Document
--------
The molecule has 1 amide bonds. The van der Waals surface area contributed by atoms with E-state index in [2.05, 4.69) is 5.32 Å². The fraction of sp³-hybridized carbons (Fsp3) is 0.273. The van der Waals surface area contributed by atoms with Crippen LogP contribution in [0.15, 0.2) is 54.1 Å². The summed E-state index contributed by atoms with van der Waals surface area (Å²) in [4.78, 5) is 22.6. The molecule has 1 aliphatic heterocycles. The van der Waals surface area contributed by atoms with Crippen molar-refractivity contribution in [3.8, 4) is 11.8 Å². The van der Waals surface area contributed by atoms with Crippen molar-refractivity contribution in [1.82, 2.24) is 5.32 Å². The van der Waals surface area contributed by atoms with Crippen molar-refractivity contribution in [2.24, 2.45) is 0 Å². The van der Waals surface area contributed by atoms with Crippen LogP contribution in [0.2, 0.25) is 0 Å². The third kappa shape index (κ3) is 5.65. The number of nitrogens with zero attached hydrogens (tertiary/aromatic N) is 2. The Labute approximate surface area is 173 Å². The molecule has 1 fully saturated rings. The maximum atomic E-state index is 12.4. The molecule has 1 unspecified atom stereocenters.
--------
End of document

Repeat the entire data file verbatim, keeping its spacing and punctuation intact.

The molecule has 1 amide bonds. The van der Waals surface area contributed by atoms with E-state index in [2.05, 4.69) is 5.32 Å². The fraction of sp³-hybridized carbons (Fsp3) is 0.273. The van der Waals surface area contributed by atoms with Crippen LogP contribution in [0.15, 0.2) is 54.1 Å². The summed E-state index contributed by atoms with van der Waals surface area (Å²) in [4.78, 5) is 22.6. The molecule has 1 aliphatic heterocycles. The van der Waals surface area contributed by atoms with Crippen molar-refractivity contribution in [3.8, 4) is 11.8 Å². The van der Waals surface area contributed by atoms with Crippen molar-refractivity contribution in [1.82, 2.24) is 5.32 Å². The van der Waals surface area contributed by atoms with Crippen molar-refractivity contribution in [2.24, 2.45) is 0 Å². The van der Waals surface area contributed by atoms with Crippen LogP contribution in [0.2, 0.25) is 0 Å². The third kappa shape index (κ3) is 5.65. The number of nitrogens with zero attached hydrogens (tertiary/aromatic N) is 2. The Labute approximate surface area is 173 Å². The molecule has 1 fully saturated rings. The maximum atomic E-state index is 12.4. The molecule has 1 unspecified atom stereocenters.